Siblings Edward and Mercedes Simonian, owners of the Hollywood Historic Hotel, are busy putting the finishing touches on a new restaurant and bar that they hope to open later this month.
Dubbed The Edmon after their late father, the Hollywood Art Deco themed destination is on the first floor of the hotel, located at the corner of Melrose and Wilton.
Entering the ornate iron doors, which open to a lobby decorated in geometric wallpaper and a chandelier, feels like stepping back in time to Hollywood’s Golden Age.
“We have spent quite a lot of time and energy to get the design exactly right,” says Mercedes, who explains it was important for the new restaurant to pay homage to the history of the Hollywood Historic Hotel. Originally built in 1927 by architect S. Charles Lee, the hotel is listed on the National Register of Historic Places.
The 90-seat dining room continues the theme with hand-carved woodwork and chandeliers that would make even Jay Gatsby feel at home.
“We didn’t want to put a really modern restaurant in a historic building,” says Richard Agopian, marketing director for The Edmon. “We wanted it to look like it’s been here since the 20s.”
Agopian says they are working to make the restaurant and bar feel authentic, but with some modern touches: electrical outlets with USB ports have been added under each bar stool and banquette, and energy efficient light bulbs are used overhead.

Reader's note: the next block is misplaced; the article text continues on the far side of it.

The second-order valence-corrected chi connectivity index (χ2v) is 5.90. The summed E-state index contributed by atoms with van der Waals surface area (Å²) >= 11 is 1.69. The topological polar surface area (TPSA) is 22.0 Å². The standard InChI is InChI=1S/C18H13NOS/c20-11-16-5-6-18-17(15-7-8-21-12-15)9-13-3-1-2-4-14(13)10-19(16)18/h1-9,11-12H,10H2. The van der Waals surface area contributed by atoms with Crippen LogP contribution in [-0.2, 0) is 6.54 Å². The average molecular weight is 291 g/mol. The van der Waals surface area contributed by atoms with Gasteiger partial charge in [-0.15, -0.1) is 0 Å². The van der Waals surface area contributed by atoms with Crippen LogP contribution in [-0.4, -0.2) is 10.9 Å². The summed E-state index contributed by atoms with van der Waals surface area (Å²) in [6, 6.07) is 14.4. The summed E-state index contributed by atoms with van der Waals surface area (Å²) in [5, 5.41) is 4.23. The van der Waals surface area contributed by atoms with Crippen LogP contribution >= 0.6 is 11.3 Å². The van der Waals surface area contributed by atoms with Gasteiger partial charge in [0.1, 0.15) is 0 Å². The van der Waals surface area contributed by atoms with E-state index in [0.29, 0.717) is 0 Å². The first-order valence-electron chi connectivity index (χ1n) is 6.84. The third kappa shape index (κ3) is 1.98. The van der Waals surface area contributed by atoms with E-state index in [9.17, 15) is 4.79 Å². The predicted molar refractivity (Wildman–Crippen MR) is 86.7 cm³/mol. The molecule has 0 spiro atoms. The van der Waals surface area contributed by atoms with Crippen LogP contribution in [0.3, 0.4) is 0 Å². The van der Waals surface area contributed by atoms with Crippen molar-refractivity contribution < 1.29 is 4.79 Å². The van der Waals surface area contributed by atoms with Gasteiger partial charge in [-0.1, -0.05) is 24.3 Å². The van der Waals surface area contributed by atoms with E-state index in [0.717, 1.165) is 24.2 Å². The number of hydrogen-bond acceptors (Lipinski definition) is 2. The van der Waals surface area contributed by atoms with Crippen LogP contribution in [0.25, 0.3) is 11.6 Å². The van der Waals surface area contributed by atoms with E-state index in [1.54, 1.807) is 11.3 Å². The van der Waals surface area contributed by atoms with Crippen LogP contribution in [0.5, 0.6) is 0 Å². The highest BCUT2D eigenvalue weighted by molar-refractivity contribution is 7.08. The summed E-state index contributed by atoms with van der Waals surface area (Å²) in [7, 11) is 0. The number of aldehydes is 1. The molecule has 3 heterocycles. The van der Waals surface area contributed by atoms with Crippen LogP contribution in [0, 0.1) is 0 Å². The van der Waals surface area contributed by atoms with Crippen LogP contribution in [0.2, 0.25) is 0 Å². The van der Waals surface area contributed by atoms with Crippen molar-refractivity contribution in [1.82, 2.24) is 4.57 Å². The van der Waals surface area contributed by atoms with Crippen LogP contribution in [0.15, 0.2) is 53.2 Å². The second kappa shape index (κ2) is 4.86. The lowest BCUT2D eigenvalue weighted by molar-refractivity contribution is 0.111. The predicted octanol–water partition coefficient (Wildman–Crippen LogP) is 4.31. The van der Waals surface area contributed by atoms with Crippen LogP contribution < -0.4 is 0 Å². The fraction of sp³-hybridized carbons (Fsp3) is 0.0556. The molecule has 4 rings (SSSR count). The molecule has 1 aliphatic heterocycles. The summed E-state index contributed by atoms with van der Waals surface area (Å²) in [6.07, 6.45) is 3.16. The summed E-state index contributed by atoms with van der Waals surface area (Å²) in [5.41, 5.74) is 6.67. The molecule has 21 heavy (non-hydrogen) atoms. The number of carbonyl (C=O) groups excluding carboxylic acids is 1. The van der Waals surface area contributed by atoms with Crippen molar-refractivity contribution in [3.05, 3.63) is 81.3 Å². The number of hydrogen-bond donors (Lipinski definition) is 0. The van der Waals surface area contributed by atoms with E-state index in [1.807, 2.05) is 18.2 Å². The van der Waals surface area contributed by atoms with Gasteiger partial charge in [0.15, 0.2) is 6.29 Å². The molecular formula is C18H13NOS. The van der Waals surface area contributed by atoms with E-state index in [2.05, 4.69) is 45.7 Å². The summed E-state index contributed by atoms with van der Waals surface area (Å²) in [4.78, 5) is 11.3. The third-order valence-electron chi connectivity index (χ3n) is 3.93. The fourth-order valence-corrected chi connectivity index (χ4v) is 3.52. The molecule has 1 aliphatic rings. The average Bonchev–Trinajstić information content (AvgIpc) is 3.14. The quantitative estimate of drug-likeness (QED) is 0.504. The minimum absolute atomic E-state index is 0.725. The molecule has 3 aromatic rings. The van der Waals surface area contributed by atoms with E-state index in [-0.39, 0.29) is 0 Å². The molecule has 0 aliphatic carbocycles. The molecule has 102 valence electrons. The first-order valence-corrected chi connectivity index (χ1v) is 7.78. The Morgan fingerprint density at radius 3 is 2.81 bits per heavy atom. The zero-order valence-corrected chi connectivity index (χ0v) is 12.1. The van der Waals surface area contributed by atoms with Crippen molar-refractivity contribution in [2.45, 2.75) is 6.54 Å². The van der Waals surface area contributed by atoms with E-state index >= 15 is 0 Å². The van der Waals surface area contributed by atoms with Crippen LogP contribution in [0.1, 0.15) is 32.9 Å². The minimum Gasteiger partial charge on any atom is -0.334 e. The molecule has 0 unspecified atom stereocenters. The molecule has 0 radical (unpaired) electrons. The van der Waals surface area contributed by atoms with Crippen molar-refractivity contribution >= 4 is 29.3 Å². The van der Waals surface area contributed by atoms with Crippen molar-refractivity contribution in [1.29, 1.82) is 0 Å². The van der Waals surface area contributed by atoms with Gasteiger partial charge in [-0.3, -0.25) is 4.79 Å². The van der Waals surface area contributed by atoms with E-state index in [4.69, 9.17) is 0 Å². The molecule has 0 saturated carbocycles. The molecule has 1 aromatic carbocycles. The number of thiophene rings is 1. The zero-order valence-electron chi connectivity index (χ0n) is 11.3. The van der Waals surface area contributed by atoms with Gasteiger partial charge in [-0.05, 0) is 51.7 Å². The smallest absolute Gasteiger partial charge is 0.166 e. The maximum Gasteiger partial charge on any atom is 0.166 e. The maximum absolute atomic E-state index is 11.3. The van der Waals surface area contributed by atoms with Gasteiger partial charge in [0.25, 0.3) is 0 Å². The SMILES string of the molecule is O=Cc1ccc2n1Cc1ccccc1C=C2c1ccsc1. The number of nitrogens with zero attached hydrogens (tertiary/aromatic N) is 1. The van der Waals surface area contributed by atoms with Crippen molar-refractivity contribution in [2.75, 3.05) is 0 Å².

The kitchen is overseen by executive chef Gabriel Cappelli, who describes the menu as classic Americana, and general manager Shaun Cole is creating a list of specialty cocktails that will complement the theme.
Focused on creating the right atmosphere, Agopian says they view The Edmon to be a place that is both sophisticated and non-pretentious.
“We want to maintain a balance where someone can enjoy a peaceful meal, but still have fun in a 20s-style atmosphere with live music and talented bartenders,” he explains.
This balance of good food and live music will be facilitated with a stage inside the dining room large enough for a five-person band.
“We plan to have a live band at least three nights a week playing music from the 20s, 30s, 40s and 50s — think jazz and Sinatra,” says Agopian.
The ambiance should be attractive to the late 20s to early 50s crowd, according to Agopain, who says he hopes it becomes a favorite for locals in the neighborhood.
“We want to be the place where you can stop by to have a drink or a bite to eat after work or before setting off to an event downtown.”
Although not yet announced, The Edmon expects to have a grand opening at the end of September. For more information, visit theedmon.com.